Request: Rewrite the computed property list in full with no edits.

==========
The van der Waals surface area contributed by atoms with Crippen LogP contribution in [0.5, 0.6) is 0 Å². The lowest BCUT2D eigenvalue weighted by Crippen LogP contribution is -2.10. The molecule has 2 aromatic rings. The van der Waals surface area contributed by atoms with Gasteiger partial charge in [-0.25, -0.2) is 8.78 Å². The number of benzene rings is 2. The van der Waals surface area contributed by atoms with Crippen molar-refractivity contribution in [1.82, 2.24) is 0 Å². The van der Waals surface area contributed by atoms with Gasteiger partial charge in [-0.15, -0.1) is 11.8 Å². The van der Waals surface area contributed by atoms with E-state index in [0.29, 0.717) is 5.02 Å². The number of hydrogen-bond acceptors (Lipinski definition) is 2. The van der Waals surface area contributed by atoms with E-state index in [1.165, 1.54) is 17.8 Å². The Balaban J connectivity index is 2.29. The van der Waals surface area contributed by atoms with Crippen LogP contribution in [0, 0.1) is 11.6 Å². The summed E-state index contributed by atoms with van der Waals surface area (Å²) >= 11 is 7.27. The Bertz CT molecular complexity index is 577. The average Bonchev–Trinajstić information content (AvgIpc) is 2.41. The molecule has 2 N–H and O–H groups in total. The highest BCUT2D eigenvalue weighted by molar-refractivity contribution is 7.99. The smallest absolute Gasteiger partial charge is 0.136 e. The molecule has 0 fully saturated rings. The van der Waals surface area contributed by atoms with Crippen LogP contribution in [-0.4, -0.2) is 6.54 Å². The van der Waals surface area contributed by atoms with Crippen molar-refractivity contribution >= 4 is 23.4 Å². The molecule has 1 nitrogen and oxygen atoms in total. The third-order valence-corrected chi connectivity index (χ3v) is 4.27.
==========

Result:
The van der Waals surface area contributed by atoms with Crippen LogP contribution in [0.5, 0.6) is 0 Å². The lowest BCUT2D eigenvalue weighted by Crippen LogP contribution is -2.10. The molecule has 2 aromatic rings. The van der Waals surface area contributed by atoms with Gasteiger partial charge in [-0.25, -0.2) is 8.78 Å². The number of benzene rings is 2. The van der Waals surface area contributed by atoms with Crippen molar-refractivity contribution in [1.82, 2.24) is 0 Å². The van der Waals surface area contributed by atoms with Gasteiger partial charge in [-0.15, -0.1) is 11.8 Å². The van der Waals surface area contributed by atoms with E-state index in [0.29, 0.717) is 5.02 Å². The number of hydrogen-bond acceptors (Lipinski definition) is 2. The van der Waals surface area contributed by atoms with E-state index in [1.165, 1.54) is 17.8 Å². The Balaban J connectivity index is 2.29. The van der Waals surface area contributed by atoms with Crippen LogP contribution in [0, 0.1) is 11.6 Å². The summed E-state index contributed by atoms with van der Waals surface area (Å²) >= 11 is 7.27. The Bertz CT molecular complexity index is 577. The average Bonchev–Trinajstić information content (AvgIpc) is 2.41. The molecule has 2 N–H and O–H groups in total. The highest BCUT2D eigenvalue weighted by molar-refractivity contribution is 7.99. The smallest absolute Gasteiger partial charge is 0.136 e. The molecule has 0 fully saturated rings. The van der Waals surface area contributed by atoms with Crippen LogP contribution in [-0.4, -0.2) is 6.54 Å². The van der Waals surface area contributed by atoms with Crippen molar-refractivity contribution >= 4 is 23.4 Å². The molecule has 1 nitrogen and oxygen atoms in total. The third-order valence-corrected chi connectivity index (χ3v) is 4.27.